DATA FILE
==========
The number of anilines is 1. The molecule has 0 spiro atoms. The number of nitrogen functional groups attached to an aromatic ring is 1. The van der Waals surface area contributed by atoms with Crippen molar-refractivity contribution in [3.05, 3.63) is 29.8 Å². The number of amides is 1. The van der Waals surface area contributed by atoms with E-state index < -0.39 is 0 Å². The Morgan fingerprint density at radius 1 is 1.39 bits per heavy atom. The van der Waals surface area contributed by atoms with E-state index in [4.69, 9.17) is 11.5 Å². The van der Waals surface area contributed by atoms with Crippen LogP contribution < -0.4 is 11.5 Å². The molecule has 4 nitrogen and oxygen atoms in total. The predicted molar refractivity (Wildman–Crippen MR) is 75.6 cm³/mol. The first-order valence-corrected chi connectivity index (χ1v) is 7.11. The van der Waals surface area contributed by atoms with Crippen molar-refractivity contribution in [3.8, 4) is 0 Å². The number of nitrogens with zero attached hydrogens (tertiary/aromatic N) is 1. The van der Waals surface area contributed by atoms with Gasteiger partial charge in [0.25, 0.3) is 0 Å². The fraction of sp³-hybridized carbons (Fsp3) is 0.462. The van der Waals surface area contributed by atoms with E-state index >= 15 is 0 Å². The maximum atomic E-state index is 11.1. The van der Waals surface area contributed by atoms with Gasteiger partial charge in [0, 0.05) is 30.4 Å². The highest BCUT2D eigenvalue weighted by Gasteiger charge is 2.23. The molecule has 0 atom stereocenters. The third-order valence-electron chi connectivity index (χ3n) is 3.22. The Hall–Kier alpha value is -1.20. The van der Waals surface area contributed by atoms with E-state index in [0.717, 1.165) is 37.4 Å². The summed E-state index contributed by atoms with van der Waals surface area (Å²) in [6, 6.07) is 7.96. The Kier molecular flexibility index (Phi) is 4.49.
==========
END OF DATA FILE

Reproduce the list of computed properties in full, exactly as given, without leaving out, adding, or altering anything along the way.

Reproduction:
The number of anilines is 1. The molecule has 0 spiro atoms. The number of nitrogen functional groups attached to an aromatic ring is 1. The van der Waals surface area contributed by atoms with Crippen molar-refractivity contribution in [3.05, 3.63) is 29.8 Å². The number of amides is 1. The van der Waals surface area contributed by atoms with E-state index < -0.39 is 0 Å². The Morgan fingerprint density at radius 1 is 1.39 bits per heavy atom. The van der Waals surface area contributed by atoms with E-state index in [4.69, 9.17) is 11.5 Å². The van der Waals surface area contributed by atoms with Crippen LogP contribution < -0.4 is 11.5 Å². The molecule has 4 nitrogen and oxygen atoms in total. The predicted molar refractivity (Wildman–Crippen MR) is 75.6 cm³/mol. The first-order valence-corrected chi connectivity index (χ1v) is 7.11. The van der Waals surface area contributed by atoms with Crippen molar-refractivity contribution in [3.8, 4) is 0 Å². The number of nitrogens with zero attached hydrogens (tertiary/aromatic N) is 1. The van der Waals surface area contributed by atoms with Gasteiger partial charge in [0.25, 0.3) is 0 Å². The fraction of sp³-hybridized carbons (Fsp3) is 0.462. The van der Waals surface area contributed by atoms with E-state index >= 15 is 0 Å². The maximum atomic E-state index is 11.1. The van der Waals surface area contributed by atoms with Gasteiger partial charge in [0, 0.05) is 30.4 Å². The highest BCUT2D eigenvalue weighted by Gasteiger charge is 2.23. The molecule has 0 atom stereocenters. The third-order valence-electron chi connectivity index (χ3n) is 3.22. The Hall–Kier alpha value is -1.20. The van der Waals surface area contributed by atoms with E-state index in [0.717, 1.165) is 37.4 Å². The summed E-state index contributed by atoms with van der Waals surface area (Å²) in [6, 6.07) is 7.96. The Kier molecular flexibility index (Phi) is 4.49.